Sen. Evan Bayh (D-Ind.) said he very likely wouldn’t support a bill that focused just on the electric utility industry. “It tends to be a self-defeating process, because if you go for something less than a comprehensive approach, you’re asking for some parts of the country, including my own state, to possibly bear a disproportionate burden without actually solving the problem,” he said. “So that’s a pretty tough sell to me.”
Republicans also were blunt.
“He’s waiting until we have, like, two or three days to tackle a subject that usually takes seven or eight weeks,” GOP Conference Chairman Lamar Alexander said of Reid. “That makes it very difficult.”
“Can I be very candid with you?” Sen. George Voinovich (R-Ohio) asked. “This whole thing is very cynical. Anybody who’s been in the Senate for any period of time knows there’s no way — no way — an energy bill can get done between now and the election or even now and the end of the year.”
Alexander and Voinovich said Reid would have better luck if he abandoned the climate change provisions and focused just on energy and the oil spill. Even some Democrats are anxious.
“If they’re serious about bringing it up next week, they’ve got to show it soon,” said Bill Wicker, spokesman for Energy and Natural Resources Committee Chairman Jeff Bingaman (D-N.M.). “You can’t release it late Friday and expect people to read it and be prepared to debate it on Monday.”
Given the complaints, Kerry and Lieberman seemed prepared for several additional months of debate — possibly even into a lame-duck session after the election.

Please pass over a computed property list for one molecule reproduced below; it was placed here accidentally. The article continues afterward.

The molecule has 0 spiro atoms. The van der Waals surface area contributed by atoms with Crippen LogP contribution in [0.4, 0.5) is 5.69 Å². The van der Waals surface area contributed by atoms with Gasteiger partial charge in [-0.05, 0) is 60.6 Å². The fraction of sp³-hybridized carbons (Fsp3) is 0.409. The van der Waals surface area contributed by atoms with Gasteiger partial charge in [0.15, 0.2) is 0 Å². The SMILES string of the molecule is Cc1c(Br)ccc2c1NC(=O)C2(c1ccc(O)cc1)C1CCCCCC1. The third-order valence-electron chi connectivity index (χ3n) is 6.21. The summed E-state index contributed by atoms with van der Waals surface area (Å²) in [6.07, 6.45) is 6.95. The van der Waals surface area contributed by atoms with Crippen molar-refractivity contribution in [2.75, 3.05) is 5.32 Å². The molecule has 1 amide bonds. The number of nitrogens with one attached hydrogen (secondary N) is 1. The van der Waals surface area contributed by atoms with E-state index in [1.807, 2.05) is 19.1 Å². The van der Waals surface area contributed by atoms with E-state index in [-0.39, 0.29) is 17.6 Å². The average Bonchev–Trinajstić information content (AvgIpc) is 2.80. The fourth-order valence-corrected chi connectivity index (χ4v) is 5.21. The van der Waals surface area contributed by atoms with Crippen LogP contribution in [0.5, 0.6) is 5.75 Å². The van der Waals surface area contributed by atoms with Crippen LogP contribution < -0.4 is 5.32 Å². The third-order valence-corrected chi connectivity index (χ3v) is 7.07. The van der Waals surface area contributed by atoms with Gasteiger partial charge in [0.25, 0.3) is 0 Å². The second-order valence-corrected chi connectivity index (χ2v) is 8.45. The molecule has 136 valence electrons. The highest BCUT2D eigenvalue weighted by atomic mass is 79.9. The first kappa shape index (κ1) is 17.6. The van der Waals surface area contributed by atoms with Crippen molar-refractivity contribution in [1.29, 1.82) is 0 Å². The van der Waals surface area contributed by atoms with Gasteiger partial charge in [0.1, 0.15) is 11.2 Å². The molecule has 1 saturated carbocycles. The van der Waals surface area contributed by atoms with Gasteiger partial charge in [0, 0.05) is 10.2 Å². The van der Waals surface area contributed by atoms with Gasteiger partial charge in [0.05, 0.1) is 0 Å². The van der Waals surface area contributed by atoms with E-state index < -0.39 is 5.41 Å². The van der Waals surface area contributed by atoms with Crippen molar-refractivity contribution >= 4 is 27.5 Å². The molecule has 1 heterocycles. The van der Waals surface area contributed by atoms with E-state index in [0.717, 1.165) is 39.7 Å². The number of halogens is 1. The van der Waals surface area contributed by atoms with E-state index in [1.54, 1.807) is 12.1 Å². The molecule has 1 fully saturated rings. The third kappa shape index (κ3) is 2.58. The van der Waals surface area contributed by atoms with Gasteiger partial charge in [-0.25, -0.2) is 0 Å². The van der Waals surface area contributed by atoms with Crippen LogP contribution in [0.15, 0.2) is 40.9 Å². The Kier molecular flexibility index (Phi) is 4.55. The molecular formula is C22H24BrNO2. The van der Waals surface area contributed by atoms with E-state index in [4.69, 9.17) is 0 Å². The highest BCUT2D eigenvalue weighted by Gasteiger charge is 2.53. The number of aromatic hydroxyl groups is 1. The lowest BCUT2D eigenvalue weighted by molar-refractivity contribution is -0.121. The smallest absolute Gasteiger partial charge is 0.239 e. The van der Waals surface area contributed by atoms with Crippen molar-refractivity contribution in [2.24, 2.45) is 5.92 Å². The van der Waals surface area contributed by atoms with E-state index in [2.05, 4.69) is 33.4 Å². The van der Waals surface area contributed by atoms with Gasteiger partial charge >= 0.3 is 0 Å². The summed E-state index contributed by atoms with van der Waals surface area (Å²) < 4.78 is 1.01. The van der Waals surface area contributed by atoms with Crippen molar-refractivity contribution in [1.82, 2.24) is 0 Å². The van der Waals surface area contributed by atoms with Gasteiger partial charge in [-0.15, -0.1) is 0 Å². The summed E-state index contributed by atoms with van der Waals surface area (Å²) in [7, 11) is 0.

“This issue is not going away ever until it’s addressed,” Kerry said. “It’s going to have to be addressed correctly at some point in time. So if we’re not about to do that now because we don’t have the right formula or can’t, it’s absolutely going to continue as an issue.”
“Everybody here assumes, including you all, that we’re going to be here in November and December,” Lieberman said. “I know there’s a certain awkwardness in a lame-duck session. But these are big and important issues regarding energy independence, pollution reduction, job creation that requires some time. I hope we’re not going to force ourselves to be constrained by an artificial schedule.”
A former Senate Democratic aide said climate advocates need to start gearing up for 2011, which will require a big push from Obama, Democratic control of the House and support from Senate Republicans to have any chance of success. “The window is definitely almost shut, and if it closes without action in the next few weeks, a lot of advocates will need to take stock about when this could be realistically attempted again,” the former staffer said.
CORRECTION: An earlier version of this story incorrectly quoted Sen. Joe Lieberman as saying he didn’t want to be constrained by “an artificial setting” rather than “an artificial schedule.”